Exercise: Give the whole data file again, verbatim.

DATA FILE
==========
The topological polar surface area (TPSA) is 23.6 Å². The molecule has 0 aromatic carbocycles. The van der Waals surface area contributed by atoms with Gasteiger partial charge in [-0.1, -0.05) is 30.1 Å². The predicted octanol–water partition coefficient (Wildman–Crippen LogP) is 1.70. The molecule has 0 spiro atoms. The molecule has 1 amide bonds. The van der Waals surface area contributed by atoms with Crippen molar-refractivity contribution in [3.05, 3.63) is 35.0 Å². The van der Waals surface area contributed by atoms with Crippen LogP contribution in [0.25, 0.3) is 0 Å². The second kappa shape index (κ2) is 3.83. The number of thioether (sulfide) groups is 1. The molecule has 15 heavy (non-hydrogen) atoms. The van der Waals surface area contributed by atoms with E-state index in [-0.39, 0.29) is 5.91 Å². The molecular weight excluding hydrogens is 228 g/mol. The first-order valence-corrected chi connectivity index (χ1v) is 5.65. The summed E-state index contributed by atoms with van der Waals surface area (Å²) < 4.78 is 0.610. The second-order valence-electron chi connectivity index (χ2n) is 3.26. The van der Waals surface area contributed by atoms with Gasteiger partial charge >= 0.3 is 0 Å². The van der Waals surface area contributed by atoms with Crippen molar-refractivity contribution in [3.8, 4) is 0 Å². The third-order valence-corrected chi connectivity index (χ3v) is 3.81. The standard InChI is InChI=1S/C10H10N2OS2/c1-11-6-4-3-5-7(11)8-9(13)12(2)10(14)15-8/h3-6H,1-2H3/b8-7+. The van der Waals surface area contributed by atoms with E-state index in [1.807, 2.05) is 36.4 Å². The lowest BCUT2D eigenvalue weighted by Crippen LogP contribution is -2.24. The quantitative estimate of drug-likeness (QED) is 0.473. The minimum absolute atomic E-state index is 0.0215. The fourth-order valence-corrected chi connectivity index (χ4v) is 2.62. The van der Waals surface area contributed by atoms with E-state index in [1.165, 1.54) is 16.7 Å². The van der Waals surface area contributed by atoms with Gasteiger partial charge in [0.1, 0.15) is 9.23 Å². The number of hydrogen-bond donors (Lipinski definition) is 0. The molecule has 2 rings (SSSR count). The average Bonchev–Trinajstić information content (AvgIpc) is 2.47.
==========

The topological polar surface area (TPSA) is 23.6 Å². The molecule has 0 aromatic carbocycles. The van der Waals surface area contributed by atoms with Gasteiger partial charge in [-0.1, -0.05) is 30.1 Å². The predicted octanol–water partition coefficient (Wildman–Crippen LogP) is 1.70. The molecule has 0 spiro atoms. The molecule has 1 amide bonds. The van der Waals surface area contributed by atoms with Crippen molar-refractivity contribution in [3.05, 3.63) is 35.0 Å². The van der Waals surface area contributed by atoms with Crippen LogP contribution in [0.25, 0.3) is 0 Å². The second kappa shape index (κ2) is 3.83. The number of thioether (sulfide) groups is 1. The molecule has 15 heavy (non-hydrogen) atoms. The van der Waals surface area contributed by atoms with E-state index in [-0.39, 0.29) is 5.91 Å². The molecular weight excluding hydrogens is 228 g/mol. The first-order valence-corrected chi connectivity index (χ1v) is 5.65. The summed E-state index contributed by atoms with van der Waals surface area (Å²) < 4.78 is 0.610. The second-order valence-electron chi connectivity index (χ2n) is 3.26. The van der Waals surface area contributed by atoms with Gasteiger partial charge >= 0.3 is 0 Å². The van der Waals surface area contributed by atoms with Crippen molar-refractivity contribution in [3.8, 4) is 0 Å². The third-order valence-corrected chi connectivity index (χ3v) is 3.81. The standard InChI is InChI=1S/C10H10N2OS2/c1-11-6-4-3-5-7(11)8-9(13)12(2)10(14)15-8/h3-6H,1-2H3/b8-7+. The van der Waals surface area contributed by atoms with E-state index in [1.807, 2.05) is 36.4 Å². The lowest BCUT2D eigenvalue weighted by Crippen LogP contribution is -2.24. The quantitative estimate of drug-likeness (QED) is 0.473. The minimum absolute atomic E-state index is 0.0215. The fourth-order valence-corrected chi connectivity index (χ4v) is 2.62. The van der Waals surface area contributed by atoms with E-state index in [1.165, 1.54) is 16.7 Å². The van der Waals surface area contributed by atoms with Gasteiger partial charge in [0.1, 0.15) is 9.23 Å². The number of hydrogen-bond donors (Lipinski definition) is 0. The molecule has 2 rings (SSSR count). The average Bonchev–Trinajstić information content (AvgIpc) is 2.47.